Piggy Bank is a leader in the ‘good food movement’ and believes that the security of our food is tied closely to how well we care for our planet and all its different life forms.


To demonstrate this, we built a sanctuary heritage pig farm, revealing that if you take care of your animals and planet, you create a healthier and safer food system for everyone. The Piggy Bank farm returns to traditional methods of pig farming and away from intensive factory farming. We allow our heritage pigs to roam free and behave naturally in a safe environment. We also manage the farm in a way that does not destroy the land or the surrounding environment.

Simply put, our farm will help:

  • Improve the state of the heritage breed pig industry

  • Ensure the sustainability of family farmers raising heritage breed pigs

  • Create a system of “Open Access Agriculture” - the free and unrestricted exchange of information among heritage pig farmers in the US and around the globe. 

    The agriculture industry needs an open access movement dedicated to making our foodways more safe, honest, and delicious. Piggy Bank is leading the way.

    Piggy Bank is an operating project under Multiplier, (formerly known as Trust for Conservation Innovation) an established 501(c)(3) organization with a portfolio of projects that are turning game-changing ideas into planet-saving impact.

Watch the video!



Piggy Bank’s mission is to preserve and protect endangered breeds of heritage pigs and support family farmers dedicated to raising them in responsible, sustainable ways. 

We carry out this mission by:

      • maintaining a farm sanctuary that grows and shares heritage pig genetics

      • helping farmers develop and maintain the essential infrastructure to succeed in raising heritage breed pigs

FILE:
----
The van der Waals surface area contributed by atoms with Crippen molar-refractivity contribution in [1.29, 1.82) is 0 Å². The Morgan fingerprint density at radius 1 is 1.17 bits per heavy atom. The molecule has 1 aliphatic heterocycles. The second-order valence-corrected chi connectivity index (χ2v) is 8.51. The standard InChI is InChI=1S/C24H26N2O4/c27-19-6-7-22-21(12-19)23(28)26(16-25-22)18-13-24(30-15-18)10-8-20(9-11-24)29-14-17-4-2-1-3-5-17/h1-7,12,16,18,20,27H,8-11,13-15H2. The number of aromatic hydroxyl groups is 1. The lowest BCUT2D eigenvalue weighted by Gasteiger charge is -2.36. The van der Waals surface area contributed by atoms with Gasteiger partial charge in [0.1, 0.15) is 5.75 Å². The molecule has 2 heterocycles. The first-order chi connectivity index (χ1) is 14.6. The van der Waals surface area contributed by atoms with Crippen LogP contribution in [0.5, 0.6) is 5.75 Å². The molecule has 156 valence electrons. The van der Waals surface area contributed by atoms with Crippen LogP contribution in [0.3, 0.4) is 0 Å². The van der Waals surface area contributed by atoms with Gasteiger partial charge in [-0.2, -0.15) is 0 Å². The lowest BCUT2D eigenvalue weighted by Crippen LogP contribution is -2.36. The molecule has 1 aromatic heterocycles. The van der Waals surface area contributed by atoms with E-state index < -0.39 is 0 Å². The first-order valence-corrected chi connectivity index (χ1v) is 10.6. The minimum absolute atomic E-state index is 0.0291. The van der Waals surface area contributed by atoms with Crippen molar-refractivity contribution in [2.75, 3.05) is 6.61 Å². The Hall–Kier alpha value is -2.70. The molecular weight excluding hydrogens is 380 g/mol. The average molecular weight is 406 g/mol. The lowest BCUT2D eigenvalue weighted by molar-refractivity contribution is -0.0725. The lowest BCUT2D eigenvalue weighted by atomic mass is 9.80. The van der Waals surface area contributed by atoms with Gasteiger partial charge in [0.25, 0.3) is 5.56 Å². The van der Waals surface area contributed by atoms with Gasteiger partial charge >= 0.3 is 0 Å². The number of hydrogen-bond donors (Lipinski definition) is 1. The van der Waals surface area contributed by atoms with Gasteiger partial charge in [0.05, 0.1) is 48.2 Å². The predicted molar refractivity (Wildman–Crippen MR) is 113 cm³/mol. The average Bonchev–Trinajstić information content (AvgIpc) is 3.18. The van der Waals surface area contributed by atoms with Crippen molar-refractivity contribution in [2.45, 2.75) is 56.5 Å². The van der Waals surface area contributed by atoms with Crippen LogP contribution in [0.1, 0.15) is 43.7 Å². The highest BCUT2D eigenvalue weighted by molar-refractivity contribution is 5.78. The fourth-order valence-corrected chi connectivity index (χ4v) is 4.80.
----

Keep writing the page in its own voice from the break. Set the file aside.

• educating the public about the importance of genetic diversity, special traits of different breeds, and the role of heritage pigs in sustainable agriculture

      • providing safe, humanely raised food



Piggy Bank was founded in 2015 by Brady Lowe, a well-respected educator for responsibly raised foods and culinary event producer.  As a culinary event producer, his work with small family pig farmers gave him a unique perspective on the problems these farmers face and an in-depth understanding of the critically endangered state of heritage breed pigs.

Brady founded Taste Network in 2002 to create elevated live-event experiences that promote family farmers and lifestyle brands. In 2008, he founded Cochon555 in response to the lack of education around heritage breed pigs. Today, Cochon555 is a critically acclaimed national culinary festival traveling to 20 markets each year and feeding over 20,000 people. It is the only “nose-to-tail” culinary event dedicated to supporting family farmers and educating buyers about the importance of farming heritage breed pigs, some of which are on critical watch lists. 

Since the launch of Piggy Bank in 2015, Brady Lowe has worked with multiple organizations from related culinary events to provide the much-needed support to build Piggy Bank’s sanctuary farm in Missouri.


The center of Piggy Bank’s work is the “Sanctuary Farm”, which will serve as a Noah’s Ark for heritage breed pig husbandry. Construction of the farm, situated on 20 acres in Myrtle, Missouri, was successfully completed in July 2019 in collaboration with Newman Farms. For the last 25 years, family-run Newman Farm has been raising purebred Heritage Berkshire Pork in the countryside of southern Missouri. 

The sanctuary farm consists of a barn with ten paddocks to house breeding stock from each of ten endangered heritage pig breeds- Berkshire, Large Black, Gloucestershire Old Spots, Hereford, Red Wattle, Tamworth, Mangalitsa, Mulefoot, Guinea Hog and Saddleback.

The breeding pigs will produce genetically pure piglets, which will be gifted to farmers to start or enlarge a farm. In turn, the farmers must submit a viable business plan and commit to participate in the Piggy Bank “open-source collaborative" for information sharing.

Piggy Bank maintains an on-line, open access portal to organize and share business plans, successful farming techniques, information about sustainable heritage breed farming practices and information for the public on heritage breed pigs. Leading the way to Open Access Agriculture


We need safe and honest food sources! We need new farmers to provide these safe foods! Piggy Bank helps consumers, new and existing small family farmers and the pigs themselves. We are on life support trying to put safe food back on American tables!